To replace the gas-guzzling generators, we installed solar panels and instead of paying $10,000 a year for propane heating, we bought and installed wood stoves that the community cuts dead pine trees for. Then came the issue of being able to use minimal energy so the solar panels could power our whole school. To solve this problem, we switched from the energy-consuming computers, to laptops for online schooling, and re-constructed all the lights with energy-saving light bulbs. Everything was coming along beyond anyone’s expectations, but we were far from finished. We developed a worm factory to recycle all of our used paper and compost, and the amazing soil created by the worms we used for our Community Garden. Using this Community Garden, all the parents of the children attending the school take turns cooking lunch for all the students.

We went from using $23,000 to $800 a year. At first, the transition seemed impossible, but with every effort, starting with installing solar panels, the task became a fun-filled, empowering and rewarding mission.

Some might think that it is impractical for everyone to follow along the same path as we did, but it’s not. You too can change your light bulbs, turn off the lights when you leave the room, use laptops or notebooks instead of desktops, wash your laundry in cold water, and turn off the taps when brushing your teeth. It is so easy anyone can do it! Each and every person can contribute in such a positive way. We have all heard that by saving energy you can help “save the world,” but perhaps you didn’t realize how it can actually save your community, your school, well, your world!. Remember, it is never too late to stop wasting energy and misusing what we have been given…but soon it just might be.

the joy of enough

Stunning natural beauty captivates the mind and gives solace to the heart.

Happiness means that one no longer has to think of attaining things. —Bhaktivedanta Swami Prabhupada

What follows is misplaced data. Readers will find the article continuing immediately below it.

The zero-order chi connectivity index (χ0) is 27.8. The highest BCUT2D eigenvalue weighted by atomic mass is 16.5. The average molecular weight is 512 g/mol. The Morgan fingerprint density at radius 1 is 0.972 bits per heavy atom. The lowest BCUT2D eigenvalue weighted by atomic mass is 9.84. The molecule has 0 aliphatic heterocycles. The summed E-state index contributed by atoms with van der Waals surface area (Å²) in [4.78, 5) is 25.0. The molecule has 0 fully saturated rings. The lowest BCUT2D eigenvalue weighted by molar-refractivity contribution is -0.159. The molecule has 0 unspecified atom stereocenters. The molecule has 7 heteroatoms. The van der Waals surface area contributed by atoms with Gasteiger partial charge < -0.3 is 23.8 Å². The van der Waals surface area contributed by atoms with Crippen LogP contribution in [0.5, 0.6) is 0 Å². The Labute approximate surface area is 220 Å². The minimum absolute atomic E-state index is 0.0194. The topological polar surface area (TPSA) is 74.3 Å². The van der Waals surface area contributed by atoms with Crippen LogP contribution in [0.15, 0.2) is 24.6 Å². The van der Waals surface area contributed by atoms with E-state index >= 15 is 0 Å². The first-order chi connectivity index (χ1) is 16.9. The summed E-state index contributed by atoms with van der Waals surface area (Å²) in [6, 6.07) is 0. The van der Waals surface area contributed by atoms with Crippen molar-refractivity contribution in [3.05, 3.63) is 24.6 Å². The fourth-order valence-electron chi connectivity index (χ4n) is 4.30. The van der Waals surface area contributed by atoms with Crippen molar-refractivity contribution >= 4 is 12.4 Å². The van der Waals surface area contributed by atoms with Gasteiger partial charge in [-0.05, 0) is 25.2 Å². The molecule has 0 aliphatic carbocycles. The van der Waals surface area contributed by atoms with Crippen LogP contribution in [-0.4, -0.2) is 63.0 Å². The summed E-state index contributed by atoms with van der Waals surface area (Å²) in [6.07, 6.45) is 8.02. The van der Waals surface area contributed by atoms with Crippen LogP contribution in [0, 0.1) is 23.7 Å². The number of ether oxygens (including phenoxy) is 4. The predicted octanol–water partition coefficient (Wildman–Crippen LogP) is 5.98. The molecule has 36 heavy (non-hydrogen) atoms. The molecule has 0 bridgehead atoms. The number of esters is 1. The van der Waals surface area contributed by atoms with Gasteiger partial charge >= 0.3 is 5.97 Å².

Currently, due to unprecedented production and consumption, we humans are using more natural resources than the earth can replenish and are creating more waste than the earth can consume. And throughout the world we’re increasingly depressed and over-stressed. This year the World Health Organization declared, “Depression is among the leading causes of disability worldwide.” And the American Institute of Stress reported, “Time magazine’s June 6, 1983 cover story called stress ‘The Epidemic of the Eighties’ and referred to it as our leading health problem; there can be little doubt that the situation has progressively worsened since then. Numerous surveys confirm that adult Americans perceive they are under much more stress than a decade or two ago.”

While we destroy our planet we’re finding ourselves more and more unhappy.

So it’s become ecologically and psychologically imperative that we make and consume less, that we simplify our desires, but as long as our hearts churn with dissatisfaction we won’t: our desires will force us to continue ripping resources from earth to create products that we often don’t really need and can’t afford to buy.

In our tiny Sharanagati community we’re trying to live more lightly. We use cars and computers, but our electricity comes primarily from the solar panels we’ve installed on our homes, our water is gravity-fed from pipes that tap nearby mountain streams, and our heat comes from wood from the forests around us. We eat vegetables and fruits from our home gardens and we compost, burn or recycle most of our waste. The Bhagavad-gita tells us we have an intimate relationship with the earth, the creatures and things of the earth and God. In participating in the cycle of sowing, watering, mulching, weeding and harvesting, we feel our dependence on the necessities no one on this planet can create or replace: wood, water, seeds, sunshine and soil.

Sharanagati’s ample space and open air form a backdrop where our hearts can be calmed and where the Bhagavad-gita’s message can instill us with a spirit of service to the earth, her creatures and God. Answering that call to service brings us health and something sublime—a feeling of thankfulness for all we’ve been given.

Today dark clouds rumbled overhead and sent hail bouncing off our porch until it finally turned into a steady, straight rain. Now the air is buoyant and the land spongy. For a few fleeting months our woodstove lies empty and cold, but our hearts fill with wonder and appreciation for the designer of this complete and completely beautiful arrangement called Mother Nature.

Beneath a brilliant sky and the setting sun, Lake Sharanagati lies placid.

Our daughter Priya, who just started studying digital photography, took this photo!

The afternoon sun rests on wild flower petals.

our-spiritual-journey.comThe community came en mass to congratulate and support Priya and Kalindi, our two Sharanagati graduates.